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Herald And News: Sunstones Have Sparkling Future In International Sales

The Klamath Falls Herald and News | Jan. 25, 2014 7 p.m. | Updated: Jan. 27, 2014 9:47 a.m. | Lakeview, Oregon

Contributed By:

LEE JUILLERAT/H&N Regional Editor

New markets, including cruise ships and buyers in Asia, are creating a sparkling future for Oregon sunstones.

“This has been a sleeping giant for some time,” believes Allan Dickinson, who heads international sales for the Oregon Outback Mining Co., which is based in Lake Oswego, but is planning to move its operations to Plush, the community closest to the sunstone mines.

Dickinson recently updated Lake County Commissioners on Oregon Outback Mining’s operations. He said plans to move operations to Plush have been delayed because the company is focused on developing new markets, including sales aboard Holland American cruise line ships. On five cruises to Hawaii, Alaska and Mexico, he said about $60,000 worth of jewelry and loose stones were sold.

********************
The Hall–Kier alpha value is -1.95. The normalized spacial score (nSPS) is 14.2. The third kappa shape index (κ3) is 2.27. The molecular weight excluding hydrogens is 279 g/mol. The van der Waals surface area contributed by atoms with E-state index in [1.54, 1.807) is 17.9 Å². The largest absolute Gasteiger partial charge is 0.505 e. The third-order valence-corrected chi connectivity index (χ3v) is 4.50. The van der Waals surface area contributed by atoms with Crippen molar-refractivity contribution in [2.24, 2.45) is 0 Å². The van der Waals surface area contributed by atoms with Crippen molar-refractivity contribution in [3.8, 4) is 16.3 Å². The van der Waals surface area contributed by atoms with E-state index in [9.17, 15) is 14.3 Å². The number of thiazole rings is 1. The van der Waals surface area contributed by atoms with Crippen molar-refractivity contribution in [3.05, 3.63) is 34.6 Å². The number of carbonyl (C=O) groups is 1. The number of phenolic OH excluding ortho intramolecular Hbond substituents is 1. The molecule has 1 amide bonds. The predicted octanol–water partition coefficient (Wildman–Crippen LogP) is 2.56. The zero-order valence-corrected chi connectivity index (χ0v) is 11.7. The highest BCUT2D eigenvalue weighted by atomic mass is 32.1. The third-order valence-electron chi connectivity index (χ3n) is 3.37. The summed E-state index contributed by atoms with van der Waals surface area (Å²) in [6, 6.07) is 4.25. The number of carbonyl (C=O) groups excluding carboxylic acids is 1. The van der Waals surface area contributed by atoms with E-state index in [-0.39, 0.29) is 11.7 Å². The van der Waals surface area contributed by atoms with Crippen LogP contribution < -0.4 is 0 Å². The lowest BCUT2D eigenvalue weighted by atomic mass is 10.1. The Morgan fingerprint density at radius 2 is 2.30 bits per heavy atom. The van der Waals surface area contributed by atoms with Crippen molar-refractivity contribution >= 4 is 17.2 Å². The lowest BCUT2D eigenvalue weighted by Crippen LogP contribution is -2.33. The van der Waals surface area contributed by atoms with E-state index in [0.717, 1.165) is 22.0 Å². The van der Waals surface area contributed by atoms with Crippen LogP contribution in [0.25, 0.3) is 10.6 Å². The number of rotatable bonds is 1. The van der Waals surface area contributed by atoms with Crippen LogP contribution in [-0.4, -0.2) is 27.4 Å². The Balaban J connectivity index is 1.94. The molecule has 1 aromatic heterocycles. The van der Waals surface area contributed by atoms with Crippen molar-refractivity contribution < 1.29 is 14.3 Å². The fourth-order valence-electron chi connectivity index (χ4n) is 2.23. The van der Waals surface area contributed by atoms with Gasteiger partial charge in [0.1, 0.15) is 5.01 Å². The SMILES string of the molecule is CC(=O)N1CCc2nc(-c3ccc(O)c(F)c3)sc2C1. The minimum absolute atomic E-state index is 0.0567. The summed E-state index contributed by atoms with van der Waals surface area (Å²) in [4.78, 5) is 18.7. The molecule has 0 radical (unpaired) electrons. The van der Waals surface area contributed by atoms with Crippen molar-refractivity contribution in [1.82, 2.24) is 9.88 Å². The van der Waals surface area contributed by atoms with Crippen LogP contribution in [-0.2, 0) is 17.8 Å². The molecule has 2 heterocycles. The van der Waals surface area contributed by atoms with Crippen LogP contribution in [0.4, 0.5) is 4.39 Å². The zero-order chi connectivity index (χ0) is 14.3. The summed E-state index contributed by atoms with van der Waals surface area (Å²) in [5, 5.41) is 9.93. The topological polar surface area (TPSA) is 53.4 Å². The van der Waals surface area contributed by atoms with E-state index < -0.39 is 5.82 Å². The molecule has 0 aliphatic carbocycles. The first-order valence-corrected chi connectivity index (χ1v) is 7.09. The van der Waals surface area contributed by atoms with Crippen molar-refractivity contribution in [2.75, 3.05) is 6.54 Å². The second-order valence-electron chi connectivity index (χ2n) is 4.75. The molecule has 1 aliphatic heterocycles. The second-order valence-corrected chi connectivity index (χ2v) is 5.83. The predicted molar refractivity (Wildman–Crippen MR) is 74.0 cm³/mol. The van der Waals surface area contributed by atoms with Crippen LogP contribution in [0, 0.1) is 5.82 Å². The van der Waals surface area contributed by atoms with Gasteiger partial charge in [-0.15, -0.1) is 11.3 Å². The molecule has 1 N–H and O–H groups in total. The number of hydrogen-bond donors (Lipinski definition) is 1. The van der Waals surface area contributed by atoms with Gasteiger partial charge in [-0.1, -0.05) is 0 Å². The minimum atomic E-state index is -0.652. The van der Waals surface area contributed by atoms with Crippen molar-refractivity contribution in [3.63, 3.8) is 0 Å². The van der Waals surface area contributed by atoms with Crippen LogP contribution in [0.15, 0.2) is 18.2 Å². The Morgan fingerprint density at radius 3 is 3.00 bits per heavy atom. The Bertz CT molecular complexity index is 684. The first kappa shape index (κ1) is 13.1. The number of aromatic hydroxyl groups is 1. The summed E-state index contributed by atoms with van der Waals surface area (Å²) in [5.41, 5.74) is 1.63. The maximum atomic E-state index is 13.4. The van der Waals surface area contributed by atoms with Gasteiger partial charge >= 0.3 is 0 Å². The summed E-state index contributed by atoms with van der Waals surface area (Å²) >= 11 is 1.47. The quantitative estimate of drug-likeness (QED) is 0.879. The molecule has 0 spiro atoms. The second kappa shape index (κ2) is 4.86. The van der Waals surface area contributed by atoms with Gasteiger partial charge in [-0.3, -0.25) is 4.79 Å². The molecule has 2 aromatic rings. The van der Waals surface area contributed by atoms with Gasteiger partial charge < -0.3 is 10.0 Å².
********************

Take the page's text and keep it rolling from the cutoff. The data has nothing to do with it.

He said Holland-America has offered to allow the company to sell stones on another 80 cruises.

The company’s success, he said, are resounding because, “We are sales people. We are smart. It might sound like we’re working in paradise, but it’s bloody hard work.”

Dickinson said the company also is making inroads to Asian markets, which he said are potentially much larger than New York City and London.

“It’s delicate timing,” he told commissioners, noting the company has been contacted by a potential investor who may provide the machinery for an expanded faceting operation in Lakeview. He said working with the investor’s machinery would significantly reduce start-up costs.

Dickinson’s wife, Barbara Vandenberg, who lives in Plush, said the company’s goal is to create sunstone items that are mined, faceted and made into jewelry in the U.S. Although the sunstone was named Oregon’s state gemstone in 1987, she said it is largely unknown, which is one of its attractions.

If the company moves ahead with its development plans for Plush, which Dickinson said has “taken a backseat for the moment,” he envisions the need for skilled employees doing faceting of sunstones and other gemstones. He said long-range projections call for up to 40 jobs. Both said they may expand rental units at Vandenberg’s Hart Mountain Cabin.

He said sunstones are the world’s rarest actively mined gemstones and said their unique properties make them attractive to potential buyers.

“It’s becoming a worldwide business now,” Dickinson said.

lee@heraldandnews.com

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